New models for analyzing mast cell functions in vivo

ArticleinTrends in Immunology 33(12) · November 2012with22 Reads
DOI: 10.1016/ · Source: PubMed
In addition to their well-accepted role as critical effector cells in anaphylaxis and other acute IgE-mediated allergic reactions, mast cells (MCs) have been implicated in a wide variety of processes that contribute to disease or help to maintain health. Although some of these roles were first suggested by analyses of MC products or functions in vitro, it is critical to determine whether, and under which circumstances, such potential roles actually can be performed by MCs in vivo. This review discusses recent advances in the development and analysis of mouse models to investigate the roles of MCs and MC-associated products during biological responses in vivo, and comments on some of the similarities and differences in the results obtained with these newer versus older models of MC deficiency.
    • "Human plasma concentrations of tryptase, a MC-specific enzyme, increase with rising body mass index (BMI) (Fenger et al., 2012) and correlate with body fat mass, glycated hemoglobin, fasting insulin level, and homeostasis model assessment-estimated insulin resistance (HOMA-IR) index (Ramalho et al., 2012). Although a recent study using anemic MC-deficient Kit W/Wv mice and Cpa Cre/+ mice that affect more than just MCs (Reber et al., 2012) claimed a negligible role of MCs in obesity and diabetes (Gutierrez et al., 2015), MC stabilizer ketotifen reduces BMI, HbA1c, fasting blood glucose, low-density lipoproteins, and triglyceride, and increases adiponectin and high-density lipoproteins among obese and diabetic patients (El-Haggar et al., 2015). Macrophages (F4/80 + CD11b + ) drive obesity-associated inflammation and diseases. "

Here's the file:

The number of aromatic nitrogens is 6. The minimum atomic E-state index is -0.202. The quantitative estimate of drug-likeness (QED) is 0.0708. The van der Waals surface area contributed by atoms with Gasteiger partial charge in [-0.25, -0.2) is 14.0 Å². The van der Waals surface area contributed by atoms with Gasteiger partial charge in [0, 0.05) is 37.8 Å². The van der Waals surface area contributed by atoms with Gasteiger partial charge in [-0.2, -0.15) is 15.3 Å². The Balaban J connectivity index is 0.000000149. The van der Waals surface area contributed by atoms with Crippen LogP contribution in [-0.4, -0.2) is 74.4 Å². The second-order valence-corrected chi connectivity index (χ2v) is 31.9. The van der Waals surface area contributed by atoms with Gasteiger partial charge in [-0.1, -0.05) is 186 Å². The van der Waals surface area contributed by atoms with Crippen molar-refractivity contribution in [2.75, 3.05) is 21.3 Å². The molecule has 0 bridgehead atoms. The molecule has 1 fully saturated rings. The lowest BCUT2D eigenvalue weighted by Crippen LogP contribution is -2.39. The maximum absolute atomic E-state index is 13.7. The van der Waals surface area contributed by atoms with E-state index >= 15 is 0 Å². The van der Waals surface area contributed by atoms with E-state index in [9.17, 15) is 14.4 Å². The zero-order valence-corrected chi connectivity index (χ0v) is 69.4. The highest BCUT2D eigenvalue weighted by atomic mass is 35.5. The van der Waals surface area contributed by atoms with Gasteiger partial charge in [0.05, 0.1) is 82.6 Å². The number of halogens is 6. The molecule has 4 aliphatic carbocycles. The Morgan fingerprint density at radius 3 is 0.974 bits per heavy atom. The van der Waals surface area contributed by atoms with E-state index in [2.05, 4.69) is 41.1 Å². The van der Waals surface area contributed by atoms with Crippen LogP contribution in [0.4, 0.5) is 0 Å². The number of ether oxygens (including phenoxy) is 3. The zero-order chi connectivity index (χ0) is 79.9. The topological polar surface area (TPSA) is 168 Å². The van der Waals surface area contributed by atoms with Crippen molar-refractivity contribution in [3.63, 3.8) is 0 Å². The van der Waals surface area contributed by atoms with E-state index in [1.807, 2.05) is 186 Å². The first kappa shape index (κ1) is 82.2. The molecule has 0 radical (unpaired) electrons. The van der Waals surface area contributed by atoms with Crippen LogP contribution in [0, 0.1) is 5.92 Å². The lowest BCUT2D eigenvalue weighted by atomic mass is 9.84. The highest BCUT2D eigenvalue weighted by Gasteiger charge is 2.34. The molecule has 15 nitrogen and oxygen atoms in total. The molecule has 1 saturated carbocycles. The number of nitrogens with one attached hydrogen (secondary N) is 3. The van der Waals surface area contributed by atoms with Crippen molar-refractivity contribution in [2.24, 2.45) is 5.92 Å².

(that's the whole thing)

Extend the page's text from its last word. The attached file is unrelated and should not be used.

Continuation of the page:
[Show abstract] [Hide abstract] ABSTRACT: Mast cells (MCs) contribute to the pathogenesis of obesity and diabetes. This study demonstrates that leptin deficiency slants MCs toward anti-inflammatory functions. MCs in the white adipose tissue (WAT) of lean humans and mice express negligible leptin. Adoptive transfer of leptin-deficient MCs expanded ex vivo mitigates diet-induced and pre-established obesity and diabetes in mice. Mechanistic studies show that leptin-deficient MCs polarize macrophages from M1 to M2 functions because of impaired cell signaling and an altered balance between pro- and anti-inflammatory cytokines, but do not affect T cell differentiation. Rampant body weight gain in ob/ob mice, a strain that lacks leptin, associates with reduced MC content in WAT. In ob/ob mice, genetic depletion of MCs exacerbates obesity and diabetes, and repopulation of ex vivo expanded ob/ob MCs ameliorates these diseases.
    Full-text · Article · Oct 2015